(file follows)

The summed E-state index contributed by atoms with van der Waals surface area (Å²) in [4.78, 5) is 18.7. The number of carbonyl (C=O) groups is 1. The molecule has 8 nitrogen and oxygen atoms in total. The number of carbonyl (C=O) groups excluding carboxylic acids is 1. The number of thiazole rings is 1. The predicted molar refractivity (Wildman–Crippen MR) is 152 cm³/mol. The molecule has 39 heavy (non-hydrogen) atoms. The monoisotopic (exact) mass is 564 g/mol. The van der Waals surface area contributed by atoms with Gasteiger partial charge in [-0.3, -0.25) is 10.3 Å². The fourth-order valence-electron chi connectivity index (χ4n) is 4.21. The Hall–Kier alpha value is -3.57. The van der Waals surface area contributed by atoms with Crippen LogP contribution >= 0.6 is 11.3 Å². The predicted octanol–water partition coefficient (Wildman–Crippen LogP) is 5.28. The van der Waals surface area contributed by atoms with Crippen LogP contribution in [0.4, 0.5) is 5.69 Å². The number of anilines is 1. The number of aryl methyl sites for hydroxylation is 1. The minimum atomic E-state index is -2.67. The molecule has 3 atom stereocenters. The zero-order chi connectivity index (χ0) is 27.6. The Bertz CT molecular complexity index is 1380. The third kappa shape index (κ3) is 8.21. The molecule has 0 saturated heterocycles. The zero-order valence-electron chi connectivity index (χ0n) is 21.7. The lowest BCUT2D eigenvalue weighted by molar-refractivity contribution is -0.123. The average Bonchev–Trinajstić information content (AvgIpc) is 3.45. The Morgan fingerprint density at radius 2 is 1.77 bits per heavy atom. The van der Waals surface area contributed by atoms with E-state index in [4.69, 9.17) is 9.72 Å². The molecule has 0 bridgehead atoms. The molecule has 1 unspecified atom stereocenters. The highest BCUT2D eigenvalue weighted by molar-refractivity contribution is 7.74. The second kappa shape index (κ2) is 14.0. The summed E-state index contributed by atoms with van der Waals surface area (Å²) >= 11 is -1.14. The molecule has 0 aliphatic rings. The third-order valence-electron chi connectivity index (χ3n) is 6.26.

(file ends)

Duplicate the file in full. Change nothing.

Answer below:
The summed E-state index contributed by atoms with van der Waals surface area (Å²) in [4.78, 5) is 18.7. The number of carbonyl (C=O) groups is 1. The molecule has 8 nitrogen and oxygen atoms in total. The number of carbonyl (C=O) groups excluding carboxylic acids is 1. The number of thiazole rings is 1. The predicted molar refractivity (Wildman–Crippen MR) is 152 cm³/mol. The molecule has 39 heavy (non-hydrogen) atoms. The monoisotopic (exact) mass is 564 g/mol. The van der Waals surface area contributed by atoms with Gasteiger partial charge in [-0.3, -0.25) is 10.3 Å². The fourth-order valence-electron chi connectivity index (χ4n) is 4.21. The Hall–Kier alpha value is -3.57. The van der Waals surface area contributed by atoms with Crippen LogP contribution >= 0.6 is 11.3 Å². The predicted octanol–water partition coefficient (Wildman–Crippen LogP) is 5.28. The van der Waals surface area contributed by atoms with Crippen LogP contribution in [0.4, 0.5) is 5.69 Å². The number of anilines is 1. The number of aryl methyl sites for hydroxylation is 1. The minimum atomic E-state index is -2.67. The molecule has 3 atom stereocenters. The zero-order chi connectivity index (χ0) is 27.6. The Bertz CT molecular complexity index is 1380. The third kappa shape index (κ3) is 8.21. The molecule has 0 saturated heterocycles. The zero-order valence-electron chi connectivity index (χ0n) is 21.7. The lowest BCUT2D eigenvalue weighted by molar-refractivity contribution is -0.123. The average Bonchev–Trinajstić information content (AvgIpc) is 3.45. The Morgan fingerprint density at radius 2 is 1.77 bits per heavy atom. The van der Waals surface area contributed by atoms with E-state index in [4.69, 9.17) is 9.72 Å². The molecule has 0 bridgehead atoms. The molecule has 1 unspecified atom stereocenters. The highest BCUT2D eigenvalue weighted by molar-refractivity contribution is 7.74. The second kappa shape index (κ2) is 14.0. The summed E-state index contributed by atoms with van der Waals surface area (Å²) >= 11 is -1.14. The molecule has 0 aliphatic rings. The third-order valence-electron chi connectivity index (χ3n) is 6.26.